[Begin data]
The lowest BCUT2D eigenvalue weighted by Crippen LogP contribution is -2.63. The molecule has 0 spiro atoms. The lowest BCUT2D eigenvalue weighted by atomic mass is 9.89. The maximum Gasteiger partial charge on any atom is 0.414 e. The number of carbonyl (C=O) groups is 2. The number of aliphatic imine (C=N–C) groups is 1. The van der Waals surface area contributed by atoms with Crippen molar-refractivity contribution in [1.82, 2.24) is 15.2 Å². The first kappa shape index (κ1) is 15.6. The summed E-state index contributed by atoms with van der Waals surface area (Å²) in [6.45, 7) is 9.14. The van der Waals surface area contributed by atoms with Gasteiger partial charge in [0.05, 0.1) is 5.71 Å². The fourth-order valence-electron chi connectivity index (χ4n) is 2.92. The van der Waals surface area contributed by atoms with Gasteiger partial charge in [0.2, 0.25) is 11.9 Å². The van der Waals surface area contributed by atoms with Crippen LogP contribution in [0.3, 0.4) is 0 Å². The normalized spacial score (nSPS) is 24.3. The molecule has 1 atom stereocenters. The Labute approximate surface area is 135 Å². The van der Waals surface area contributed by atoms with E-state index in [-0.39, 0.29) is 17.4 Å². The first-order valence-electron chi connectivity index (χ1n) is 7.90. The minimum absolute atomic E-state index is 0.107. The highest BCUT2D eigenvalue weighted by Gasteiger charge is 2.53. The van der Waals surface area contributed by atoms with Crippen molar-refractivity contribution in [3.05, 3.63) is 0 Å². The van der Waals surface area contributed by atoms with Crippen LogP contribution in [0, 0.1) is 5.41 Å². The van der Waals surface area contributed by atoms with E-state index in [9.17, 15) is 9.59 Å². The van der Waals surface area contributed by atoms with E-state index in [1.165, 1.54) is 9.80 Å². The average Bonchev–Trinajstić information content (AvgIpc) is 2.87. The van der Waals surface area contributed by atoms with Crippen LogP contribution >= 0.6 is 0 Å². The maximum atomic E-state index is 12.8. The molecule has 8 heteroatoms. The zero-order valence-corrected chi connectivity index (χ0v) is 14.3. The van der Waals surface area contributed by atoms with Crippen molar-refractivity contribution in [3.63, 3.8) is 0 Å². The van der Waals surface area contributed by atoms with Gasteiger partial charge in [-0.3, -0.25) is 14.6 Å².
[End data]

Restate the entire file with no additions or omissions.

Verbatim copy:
The lowest BCUT2D eigenvalue weighted by Crippen LogP contribution is -2.63. The molecule has 0 spiro atoms. The lowest BCUT2D eigenvalue weighted by atomic mass is 9.89. The maximum Gasteiger partial charge on any atom is 0.414 e. The number of carbonyl (C=O) groups is 2. The number of aliphatic imine (C=N–C) groups is 1. The van der Waals surface area contributed by atoms with Crippen molar-refractivity contribution in [1.82, 2.24) is 15.2 Å². The first kappa shape index (κ1) is 15.6. The summed E-state index contributed by atoms with van der Waals surface area (Å²) in [6.45, 7) is 9.14. The van der Waals surface area contributed by atoms with Gasteiger partial charge in [0.05, 0.1) is 5.71 Å². The fourth-order valence-electron chi connectivity index (χ4n) is 2.92. The van der Waals surface area contributed by atoms with Gasteiger partial charge in [0.2, 0.25) is 11.9 Å². The van der Waals surface area contributed by atoms with Crippen LogP contribution in [0.3, 0.4) is 0 Å². The normalized spacial score (nSPS) is 24.3. The molecule has 1 atom stereocenters. The Labute approximate surface area is 135 Å². The van der Waals surface area contributed by atoms with E-state index in [-0.39, 0.29) is 17.4 Å². The first-order valence-electron chi connectivity index (χ1n) is 7.90. The minimum absolute atomic E-state index is 0.107. The highest BCUT2D eigenvalue weighted by Gasteiger charge is 2.53. The van der Waals surface area contributed by atoms with Crippen molar-refractivity contribution in [3.05, 3.63) is 0 Å². The van der Waals surface area contributed by atoms with Crippen LogP contribution in [0, 0.1) is 5.41 Å². The van der Waals surface area contributed by atoms with E-state index in [9.17, 15) is 9.59 Å². The van der Waals surface area contributed by atoms with E-state index in [1.165, 1.54) is 9.80 Å². The average Bonchev–Trinajstić information content (AvgIpc) is 2.87. The van der Waals surface area contributed by atoms with Crippen LogP contribution >= 0.6 is 0 Å². The maximum atomic E-state index is 12.8. The molecule has 8 heteroatoms. The zero-order valence-corrected chi connectivity index (χ0v) is 14.3. The van der Waals surface area contributed by atoms with Crippen molar-refractivity contribution in [3.63, 3.8) is 0 Å². The van der Waals surface area contributed by atoms with Gasteiger partial charge in [-0.3, -0.25) is 14.6 Å².